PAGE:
Good or bad, a lot of historic moments have been happening lately. The current one being the state of water within our watershed which is hitting new, historic daily lows on the regular. While this is probably one we will not be bragging about anytime soon, it does present us with the opportunity to make substantial change and to prepare ourselves for our new climate realities.
These realities are not going anywhere, so it is time we acknowledge them and try to adapt with them by creating new tools. Without a willingness to create lasting change through collaboration and putting aside the idea that the River is an endless piggy bank full of water, the State is going to keep using the tools that they currently have to reduce water demand. For instance, the State Water Board recently issued curtailment orders for over 1,800 water right holders in the Russian River watershed with cities, counties, agricultural businesses, and private users all impacted. This means those right holders can only use 55 gallons per day to cover essential human health needs.
Through these actions, the Water Board is hoping to help preserve at least 20,000 acre-feet of water storage in Lake Mendocino until October 1 so that the region does not risk going into another dry year with no water. Maintaining this buffer will also help with the preservation of our protected salmon species, water storage, and basic human health needs until the next rain can help restore some of our lost supplies. Curtailments are a lengthy and painful process, and better solutions are necessary.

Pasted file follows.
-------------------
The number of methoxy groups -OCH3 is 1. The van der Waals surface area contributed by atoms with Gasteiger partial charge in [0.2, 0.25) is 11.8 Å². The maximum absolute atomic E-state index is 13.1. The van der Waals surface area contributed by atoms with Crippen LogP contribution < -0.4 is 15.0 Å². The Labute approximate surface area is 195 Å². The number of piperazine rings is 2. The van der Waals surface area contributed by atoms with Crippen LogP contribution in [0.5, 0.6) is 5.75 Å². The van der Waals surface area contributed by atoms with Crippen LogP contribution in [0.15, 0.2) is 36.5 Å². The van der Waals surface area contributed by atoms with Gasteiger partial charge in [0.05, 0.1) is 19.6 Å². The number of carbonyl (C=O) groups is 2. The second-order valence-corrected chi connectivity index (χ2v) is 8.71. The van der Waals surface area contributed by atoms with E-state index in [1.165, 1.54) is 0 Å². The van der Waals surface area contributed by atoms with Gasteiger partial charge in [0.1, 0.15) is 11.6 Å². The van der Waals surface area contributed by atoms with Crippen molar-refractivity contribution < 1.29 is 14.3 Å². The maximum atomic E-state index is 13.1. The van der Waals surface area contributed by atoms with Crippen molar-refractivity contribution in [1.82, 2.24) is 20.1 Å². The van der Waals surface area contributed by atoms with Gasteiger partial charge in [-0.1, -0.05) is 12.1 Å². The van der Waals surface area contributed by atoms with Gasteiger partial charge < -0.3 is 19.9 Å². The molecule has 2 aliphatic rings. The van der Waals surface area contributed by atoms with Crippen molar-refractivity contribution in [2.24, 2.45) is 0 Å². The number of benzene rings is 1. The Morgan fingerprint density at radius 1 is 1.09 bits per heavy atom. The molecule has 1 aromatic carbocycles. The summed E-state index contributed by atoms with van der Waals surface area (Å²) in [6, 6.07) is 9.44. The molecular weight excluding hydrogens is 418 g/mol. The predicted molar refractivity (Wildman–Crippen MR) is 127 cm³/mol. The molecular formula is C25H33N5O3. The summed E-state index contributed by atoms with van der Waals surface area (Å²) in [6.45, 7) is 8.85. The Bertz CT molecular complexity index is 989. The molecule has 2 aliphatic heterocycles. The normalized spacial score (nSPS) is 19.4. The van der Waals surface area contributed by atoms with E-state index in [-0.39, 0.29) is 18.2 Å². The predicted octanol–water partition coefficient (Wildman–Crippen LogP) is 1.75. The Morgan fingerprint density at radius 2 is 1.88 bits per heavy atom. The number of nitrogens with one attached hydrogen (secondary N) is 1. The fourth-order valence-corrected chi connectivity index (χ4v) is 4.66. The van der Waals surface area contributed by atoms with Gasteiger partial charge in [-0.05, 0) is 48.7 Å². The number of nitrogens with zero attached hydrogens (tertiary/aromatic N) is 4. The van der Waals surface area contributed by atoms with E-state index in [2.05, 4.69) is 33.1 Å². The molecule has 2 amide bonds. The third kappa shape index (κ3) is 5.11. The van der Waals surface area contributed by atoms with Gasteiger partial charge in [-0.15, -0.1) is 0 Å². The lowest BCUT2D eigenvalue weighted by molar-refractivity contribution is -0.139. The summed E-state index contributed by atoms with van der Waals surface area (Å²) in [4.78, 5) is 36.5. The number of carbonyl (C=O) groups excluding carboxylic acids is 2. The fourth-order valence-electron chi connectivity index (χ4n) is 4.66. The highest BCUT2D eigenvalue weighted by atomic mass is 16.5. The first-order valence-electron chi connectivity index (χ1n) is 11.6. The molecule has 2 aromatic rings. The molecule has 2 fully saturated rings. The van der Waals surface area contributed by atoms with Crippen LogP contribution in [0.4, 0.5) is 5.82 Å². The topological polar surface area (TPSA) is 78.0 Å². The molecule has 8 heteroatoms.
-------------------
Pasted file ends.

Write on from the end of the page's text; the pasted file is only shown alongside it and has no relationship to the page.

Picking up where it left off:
As our regional climate increasingly changes to longer, hotter, and drier days, current business-as-usual water use will also have to adapt.
Community water users and local water managers need to use this pivotal moment to come together and actively work towards a sustainable water future. Only through proactive water demand management programs can our riparian and human environments continue to prosper in an environment facing less rain. Local water managers and the State Water Board tried relying on voluntary action, to no avail. Instead, it was their failure to implement mandatory conservation measures that demonstrated the clear inability of our region to invoke necessary change in water use through mere human will. A simple, easy to follow and understand water demand management program will help our region overcome these issues in the future.
Water scarcity, dry wells, record lows, and curtailments are not terms that we want to be part of our region’s water future. We are already seeing many in our community reconciling curtailment orders from the State, groundwater wells running dry, and having to make hard choices when it comes to choosing livelihood or meeting basic human needs. Resilient water management would help prevent situations like this.